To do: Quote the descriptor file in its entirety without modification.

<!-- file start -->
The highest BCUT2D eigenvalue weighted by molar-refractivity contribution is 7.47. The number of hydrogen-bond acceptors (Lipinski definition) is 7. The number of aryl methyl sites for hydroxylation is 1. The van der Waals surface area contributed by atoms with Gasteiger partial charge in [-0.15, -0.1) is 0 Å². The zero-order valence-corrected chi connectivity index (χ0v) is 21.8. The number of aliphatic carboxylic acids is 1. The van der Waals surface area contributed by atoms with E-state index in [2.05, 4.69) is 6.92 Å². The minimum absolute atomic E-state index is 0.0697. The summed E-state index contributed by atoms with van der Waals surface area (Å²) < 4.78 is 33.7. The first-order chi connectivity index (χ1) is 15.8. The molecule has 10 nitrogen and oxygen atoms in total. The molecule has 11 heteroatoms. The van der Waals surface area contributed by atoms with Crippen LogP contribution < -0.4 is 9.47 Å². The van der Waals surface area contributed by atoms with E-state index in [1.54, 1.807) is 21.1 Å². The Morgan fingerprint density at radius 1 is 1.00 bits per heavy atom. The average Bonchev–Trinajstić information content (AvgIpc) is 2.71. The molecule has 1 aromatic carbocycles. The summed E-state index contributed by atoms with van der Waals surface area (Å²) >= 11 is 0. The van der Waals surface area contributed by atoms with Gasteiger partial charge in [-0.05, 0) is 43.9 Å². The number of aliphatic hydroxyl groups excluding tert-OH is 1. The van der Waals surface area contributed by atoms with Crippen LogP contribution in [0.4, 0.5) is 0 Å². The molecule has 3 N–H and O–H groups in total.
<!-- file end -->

The highest BCUT2D eigenvalue weighted by molar-refractivity contribution is 7.47. The number of hydrogen-bond acceptors (Lipinski definition) is 7. The number of aryl methyl sites for hydroxylation is 1. The van der Waals surface area contributed by atoms with Gasteiger partial charge in [-0.15, -0.1) is 0 Å². The zero-order valence-corrected chi connectivity index (χ0v) is 21.8. The number of aliphatic carboxylic acids is 1. The van der Waals surface area contributed by atoms with E-state index in [2.05, 4.69) is 6.92 Å². The minimum absolute atomic E-state index is 0.0697. The summed E-state index contributed by atoms with van der Waals surface area (Å²) < 4.78 is 33.7. The first-order chi connectivity index (χ1) is 15.8. The molecule has 10 nitrogen and oxygen atoms in total. The molecule has 11 heteroatoms. The van der Waals surface area contributed by atoms with Crippen LogP contribution < -0.4 is 9.47 Å². The van der Waals surface area contributed by atoms with E-state index in [1.54, 1.807) is 21.1 Å². The Morgan fingerprint density at radius 1 is 1.00 bits per heavy atom. The average Bonchev–Trinajstić information content (AvgIpc) is 2.71. The molecule has 1 aromatic carbocycles. The summed E-state index contributed by atoms with van der Waals surface area (Å²) >= 11 is 0. The van der Waals surface area contributed by atoms with Gasteiger partial charge in [-0.05, 0) is 43.9 Å². The number of aliphatic hydroxyl groups excluding tert-OH is 1. The van der Waals surface area contributed by atoms with Crippen LogP contribution in [0.4, 0.5) is 0 Å². The molecule has 3 N–H and O–H groups in total.